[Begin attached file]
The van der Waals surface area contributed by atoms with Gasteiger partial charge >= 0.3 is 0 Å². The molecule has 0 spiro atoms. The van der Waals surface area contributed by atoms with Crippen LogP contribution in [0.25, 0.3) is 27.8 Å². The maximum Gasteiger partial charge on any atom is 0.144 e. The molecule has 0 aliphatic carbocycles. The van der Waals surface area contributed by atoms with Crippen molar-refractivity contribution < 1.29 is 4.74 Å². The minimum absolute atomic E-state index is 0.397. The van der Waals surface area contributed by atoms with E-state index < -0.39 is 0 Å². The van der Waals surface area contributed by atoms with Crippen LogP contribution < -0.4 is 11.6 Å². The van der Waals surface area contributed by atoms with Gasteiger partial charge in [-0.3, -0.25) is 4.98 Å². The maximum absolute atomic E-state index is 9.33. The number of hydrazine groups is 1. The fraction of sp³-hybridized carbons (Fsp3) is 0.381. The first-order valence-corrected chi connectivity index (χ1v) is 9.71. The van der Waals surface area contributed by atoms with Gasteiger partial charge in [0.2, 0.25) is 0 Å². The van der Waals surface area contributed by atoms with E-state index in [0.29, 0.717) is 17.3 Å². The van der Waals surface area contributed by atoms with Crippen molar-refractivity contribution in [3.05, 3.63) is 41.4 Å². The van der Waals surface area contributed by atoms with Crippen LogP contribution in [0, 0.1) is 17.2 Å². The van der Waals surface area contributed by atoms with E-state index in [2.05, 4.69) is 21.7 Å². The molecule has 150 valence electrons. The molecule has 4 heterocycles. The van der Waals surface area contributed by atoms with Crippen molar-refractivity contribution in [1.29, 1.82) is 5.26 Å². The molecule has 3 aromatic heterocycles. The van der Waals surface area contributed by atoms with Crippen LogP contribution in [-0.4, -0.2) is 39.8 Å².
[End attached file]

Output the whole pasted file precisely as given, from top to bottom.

The van der Waals surface area contributed by atoms with Gasteiger partial charge >= 0.3 is 0 Å². The molecule has 0 spiro atoms. The van der Waals surface area contributed by atoms with Crippen LogP contribution in [0.25, 0.3) is 27.8 Å². The maximum Gasteiger partial charge on any atom is 0.144 e. The molecule has 0 aliphatic carbocycles. The van der Waals surface area contributed by atoms with Crippen molar-refractivity contribution < 1.29 is 4.74 Å². The minimum absolute atomic E-state index is 0.397. The van der Waals surface area contributed by atoms with E-state index < -0.39 is 0 Å². The van der Waals surface area contributed by atoms with Crippen LogP contribution < -0.4 is 11.6 Å². The van der Waals surface area contributed by atoms with Gasteiger partial charge in [-0.3, -0.25) is 4.98 Å². The maximum absolute atomic E-state index is 9.33. The number of hydrazine groups is 1. The fraction of sp³-hybridized carbons (Fsp3) is 0.381. The first-order valence-corrected chi connectivity index (χ1v) is 9.71. The van der Waals surface area contributed by atoms with Gasteiger partial charge in [0.2, 0.25) is 0 Å². The van der Waals surface area contributed by atoms with E-state index in [0.29, 0.717) is 17.3 Å². The van der Waals surface area contributed by atoms with Crippen molar-refractivity contribution in [3.05, 3.63) is 41.4 Å². The van der Waals surface area contributed by atoms with Crippen LogP contribution in [0, 0.1) is 17.2 Å². The van der Waals surface area contributed by atoms with E-state index in [2.05, 4.69) is 21.7 Å². The molecule has 150 valence electrons. The molecule has 4 heterocycles. The van der Waals surface area contributed by atoms with Crippen molar-refractivity contribution in [1.29, 1.82) is 5.26 Å². The molecule has 3 aromatic heterocycles. The van der Waals surface area contributed by atoms with Crippen LogP contribution in [-0.4, -0.2) is 39.8 Å².